Earlier this month, the Government took a few minutes off from the Brexit discussions and published a declaration agreed with local authorities regarding the Oxford/Cambridge “Growth Arc”.
This follows a project monitoring report, published by the government's infrastructure advisor the National Infrastructure Commission (NIC) last week.
The report said: "It seems unlikely that a joint spatial vision will be produced by summer 2019 ... Without the spatial vision, local authorities do not have the clarity required to make plans capable of ensuring transformational development."
As you will know if you are a regular reader – the Oxfordshire Growth Board is currently consulting on the vision for the Oxfordshire Plan 2050. So they are preparing a vision for Oxfordshire without the larger “Growth Arc Vision” being in place.
The Joint Declaration states that the government will "work with local authorities to consider what planning approaches and flexibilities may be appropriate to better support planning and increased housing supply over the long-term".
It goes on to say that “We acknowledge that meeting this economic potential will demand our collective determination, over the long-term, to deliver significantly more homes in the Arc, of the right quality and in the right places to meet its needs. We recognise that this could include the development and expansion of existing, as well as new, settlements. This will be needed both to address the housing affordability issues already felt in many parts of the Arc, and to provide places to live for future communities attracted by the Arc’s economic opportunities.”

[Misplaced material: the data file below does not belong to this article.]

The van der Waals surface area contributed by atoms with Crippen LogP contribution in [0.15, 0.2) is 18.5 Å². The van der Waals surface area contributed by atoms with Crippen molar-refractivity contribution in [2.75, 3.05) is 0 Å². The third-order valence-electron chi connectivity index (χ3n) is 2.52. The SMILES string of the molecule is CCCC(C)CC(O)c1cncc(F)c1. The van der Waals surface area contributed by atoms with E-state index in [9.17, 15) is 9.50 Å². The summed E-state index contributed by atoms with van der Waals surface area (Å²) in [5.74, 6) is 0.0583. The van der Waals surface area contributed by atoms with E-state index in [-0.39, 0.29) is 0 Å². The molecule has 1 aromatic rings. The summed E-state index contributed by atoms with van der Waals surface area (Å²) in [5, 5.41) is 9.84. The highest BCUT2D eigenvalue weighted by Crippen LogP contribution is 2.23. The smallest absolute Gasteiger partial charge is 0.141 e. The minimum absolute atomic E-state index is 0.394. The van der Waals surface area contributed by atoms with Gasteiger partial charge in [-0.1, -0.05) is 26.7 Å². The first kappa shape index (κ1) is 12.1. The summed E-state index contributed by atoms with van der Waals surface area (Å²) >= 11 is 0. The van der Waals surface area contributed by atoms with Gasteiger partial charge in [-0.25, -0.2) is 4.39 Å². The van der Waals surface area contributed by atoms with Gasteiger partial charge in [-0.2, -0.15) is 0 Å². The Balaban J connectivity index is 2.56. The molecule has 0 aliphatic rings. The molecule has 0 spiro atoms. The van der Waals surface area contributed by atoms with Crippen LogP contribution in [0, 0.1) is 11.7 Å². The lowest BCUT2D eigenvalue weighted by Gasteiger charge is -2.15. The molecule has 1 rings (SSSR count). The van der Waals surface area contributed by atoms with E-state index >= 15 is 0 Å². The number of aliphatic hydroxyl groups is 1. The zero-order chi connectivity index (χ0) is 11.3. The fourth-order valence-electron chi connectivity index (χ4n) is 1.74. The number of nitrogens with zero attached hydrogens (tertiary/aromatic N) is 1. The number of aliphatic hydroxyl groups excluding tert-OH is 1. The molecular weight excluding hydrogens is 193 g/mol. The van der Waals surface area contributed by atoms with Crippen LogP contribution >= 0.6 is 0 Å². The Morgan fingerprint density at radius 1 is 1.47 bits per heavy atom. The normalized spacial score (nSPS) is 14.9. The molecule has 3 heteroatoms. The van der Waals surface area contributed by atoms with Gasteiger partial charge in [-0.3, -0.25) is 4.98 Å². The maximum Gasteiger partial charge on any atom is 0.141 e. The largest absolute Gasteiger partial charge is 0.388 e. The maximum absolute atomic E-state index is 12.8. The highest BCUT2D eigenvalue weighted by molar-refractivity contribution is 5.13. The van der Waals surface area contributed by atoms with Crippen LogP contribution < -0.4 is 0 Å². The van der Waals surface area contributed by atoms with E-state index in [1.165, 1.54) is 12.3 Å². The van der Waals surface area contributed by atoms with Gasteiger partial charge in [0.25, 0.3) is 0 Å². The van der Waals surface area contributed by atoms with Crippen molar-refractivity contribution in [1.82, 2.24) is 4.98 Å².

“We know that meeting our long-term economic and housing delivery ambitions for the Arc will require long-term commitments to provide the enabling infrastructure, in the widest sense, that communities and business will need. We support the delivery of transport links such as East West Rail and improvements to the strategically important roads network, and remain committed to involving local communities and businesses in helping to decide where and how infrastructure is built.
“We recognise the need to plan for and deliver substantial additional infrastructure ahead of the arrival of new communities, including necessary transport infrastructure, utilities, digital connectivity, health and education.”
The most important word is “ahead”.
Delivering substantial additional infrastructure ahead of the arrival of new communities would be a first and, if it happens, might make this growth strategy being imposed on us more bearable.